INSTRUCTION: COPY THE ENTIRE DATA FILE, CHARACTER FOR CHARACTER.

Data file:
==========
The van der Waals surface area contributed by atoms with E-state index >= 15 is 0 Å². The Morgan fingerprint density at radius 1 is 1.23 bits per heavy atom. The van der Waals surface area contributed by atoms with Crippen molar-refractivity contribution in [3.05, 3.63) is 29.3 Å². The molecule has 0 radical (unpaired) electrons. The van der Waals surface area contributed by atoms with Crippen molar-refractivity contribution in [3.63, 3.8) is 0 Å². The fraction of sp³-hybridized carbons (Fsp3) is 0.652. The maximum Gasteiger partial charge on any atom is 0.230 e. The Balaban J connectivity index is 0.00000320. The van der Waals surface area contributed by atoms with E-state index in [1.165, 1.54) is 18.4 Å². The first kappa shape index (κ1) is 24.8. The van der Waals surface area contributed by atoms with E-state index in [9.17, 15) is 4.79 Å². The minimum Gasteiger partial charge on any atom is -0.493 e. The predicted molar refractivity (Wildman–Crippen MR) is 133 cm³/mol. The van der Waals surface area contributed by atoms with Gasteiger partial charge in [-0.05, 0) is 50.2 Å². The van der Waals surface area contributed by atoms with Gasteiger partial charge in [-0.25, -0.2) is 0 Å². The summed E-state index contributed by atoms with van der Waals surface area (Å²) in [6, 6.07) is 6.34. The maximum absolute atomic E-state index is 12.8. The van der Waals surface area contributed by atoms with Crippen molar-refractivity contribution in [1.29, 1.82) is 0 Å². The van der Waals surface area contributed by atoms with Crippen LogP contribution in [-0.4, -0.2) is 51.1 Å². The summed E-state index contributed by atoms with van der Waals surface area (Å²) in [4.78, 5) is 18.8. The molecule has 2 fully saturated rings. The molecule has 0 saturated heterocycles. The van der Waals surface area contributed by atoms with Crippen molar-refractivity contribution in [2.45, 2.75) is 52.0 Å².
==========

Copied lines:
The van der Waals surface area contributed by atoms with E-state index >= 15 is 0 Å². The Morgan fingerprint density at radius 1 is 1.23 bits per heavy atom. The van der Waals surface area contributed by atoms with Crippen molar-refractivity contribution in [3.05, 3.63) is 29.3 Å². The molecule has 0 radical (unpaired) electrons. The van der Waals surface area contributed by atoms with Crippen molar-refractivity contribution in [3.63, 3.8) is 0 Å². The fraction of sp³-hybridized carbons (Fsp3) is 0.652. The maximum Gasteiger partial charge on any atom is 0.230 e. The Balaban J connectivity index is 0.00000320. The van der Waals surface area contributed by atoms with E-state index in [1.165, 1.54) is 18.4 Å². The first kappa shape index (κ1) is 24.8. The van der Waals surface area contributed by atoms with E-state index in [9.17, 15) is 4.79 Å². The minimum Gasteiger partial charge on any atom is -0.493 e. The predicted molar refractivity (Wildman–Crippen MR) is 133 cm³/mol. The van der Waals surface area contributed by atoms with Gasteiger partial charge in [-0.05, 0) is 50.2 Å². The van der Waals surface area contributed by atoms with Gasteiger partial charge in [-0.25, -0.2) is 0 Å². The summed E-state index contributed by atoms with van der Waals surface area (Å²) in [6, 6.07) is 6.34. The maximum absolute atomic E-state index is 12.8. The van der Waals surface area contributed by atoms with Crippen molar-refractivity contribution in [1.29, 1.82) is 0 Å². The van der Waals surface area contributed by atoms with Crippen LogP contribution in [-0.4, -0.2) is 51.1 Å². The summed E-state index contributed by atoms with van der Waals surface area (Å²) in [4.78, 5) is 18.8. The molecule has 2 fully saturated rings. The molecule has 0 saturated heterocycles. The van der Waals surface area contributed by atoms with Crippen molar-refractivity contribution in [2.45, 2.75) is 52.0 Å².